LaFayette heading to polls again

Published 6:46 pm Thursday, February 14, 2019

It looks like it’s going to be another month before we know who will represent District B on the LaFayette City Council.

Tuesday’s election resulted in a run-off election between Charlotte Blasingame and David Ennis, unless something quirky happens when the results are double-checked next week. Shannon Hunter was a very close third place finisher, falling four votes short of Ennis. There are only three provisional ballots, so it’s unlikely the results change.

Blasingame was the original pick of the Mayor Barry Moody, but the council decided it was best to have an election.

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That was a very noble decision, one that put the power in the community’s hands, which can never be a bad thing.

However, it’s worth noting that this election has cost the city thousands of dollars. We don’t know the final cost yet, but it’s likely that by the time the run-off is complete that the election will have cost the city of LaFayette a pretty penny for each vote cast.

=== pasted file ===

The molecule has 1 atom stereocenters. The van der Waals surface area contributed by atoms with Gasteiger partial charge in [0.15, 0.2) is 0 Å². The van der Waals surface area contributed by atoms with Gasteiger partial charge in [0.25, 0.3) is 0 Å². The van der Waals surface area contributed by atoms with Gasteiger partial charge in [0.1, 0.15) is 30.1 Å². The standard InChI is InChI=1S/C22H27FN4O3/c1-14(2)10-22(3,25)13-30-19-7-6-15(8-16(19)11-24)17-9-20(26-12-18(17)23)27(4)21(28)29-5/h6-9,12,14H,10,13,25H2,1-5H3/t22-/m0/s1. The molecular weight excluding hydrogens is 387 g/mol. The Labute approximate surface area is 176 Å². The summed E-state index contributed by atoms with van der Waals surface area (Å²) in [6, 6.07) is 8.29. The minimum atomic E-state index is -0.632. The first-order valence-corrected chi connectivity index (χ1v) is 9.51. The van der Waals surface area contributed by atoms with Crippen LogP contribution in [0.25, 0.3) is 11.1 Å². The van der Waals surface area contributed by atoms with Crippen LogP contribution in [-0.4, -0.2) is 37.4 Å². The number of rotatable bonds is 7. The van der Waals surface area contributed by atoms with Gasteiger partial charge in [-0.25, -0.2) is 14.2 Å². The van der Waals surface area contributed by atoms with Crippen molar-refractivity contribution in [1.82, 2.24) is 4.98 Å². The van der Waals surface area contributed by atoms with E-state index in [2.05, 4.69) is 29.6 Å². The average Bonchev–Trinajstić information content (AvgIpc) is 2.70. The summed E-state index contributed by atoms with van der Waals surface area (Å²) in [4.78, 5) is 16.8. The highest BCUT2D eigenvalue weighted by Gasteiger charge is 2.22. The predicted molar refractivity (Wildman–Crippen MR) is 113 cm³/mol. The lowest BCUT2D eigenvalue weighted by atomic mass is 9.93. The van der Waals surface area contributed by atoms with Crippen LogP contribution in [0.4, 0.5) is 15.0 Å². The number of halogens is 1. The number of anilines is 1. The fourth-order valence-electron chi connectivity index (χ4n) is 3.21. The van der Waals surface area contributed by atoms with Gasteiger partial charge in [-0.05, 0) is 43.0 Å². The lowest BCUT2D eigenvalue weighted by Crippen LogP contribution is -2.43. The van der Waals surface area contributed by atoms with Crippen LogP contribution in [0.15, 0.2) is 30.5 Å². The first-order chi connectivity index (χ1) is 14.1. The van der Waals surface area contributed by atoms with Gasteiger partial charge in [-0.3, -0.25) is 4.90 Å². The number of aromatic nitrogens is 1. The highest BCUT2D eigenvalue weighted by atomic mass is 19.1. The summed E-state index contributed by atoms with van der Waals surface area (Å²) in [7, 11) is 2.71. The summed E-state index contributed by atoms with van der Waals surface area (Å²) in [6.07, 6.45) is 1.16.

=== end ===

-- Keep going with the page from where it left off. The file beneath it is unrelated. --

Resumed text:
However, voters have taken notice and are doing their part.

There are 340 voters in District B and 141 of them participated in Tuesday’s election. That’s 41 percent of voters — a number we’d call extremely high for a special election in mid-February with nothing else on the ballot. Voters should be applauded for making their voices heard, but now it’s required that they do it one more time.

Historically, run-offs have lower voter turnout than the original election, and special election run-offs are a rarity that don’t happen often.

The run-off is still a month away, giving voters plenty of time to make up their mind on who they want to vote for. It’s clear the LaFayette City Council wants the community to decide who will represent District B.

We hope voters will take time to research both candidates and then will head to the polls with the same enthusiasm they did on Tuesday. It may not be a presidential or statewide election, but in a few weeks either Blasingame or Ennis will be voting on topics that affect everyday people in LaFayette.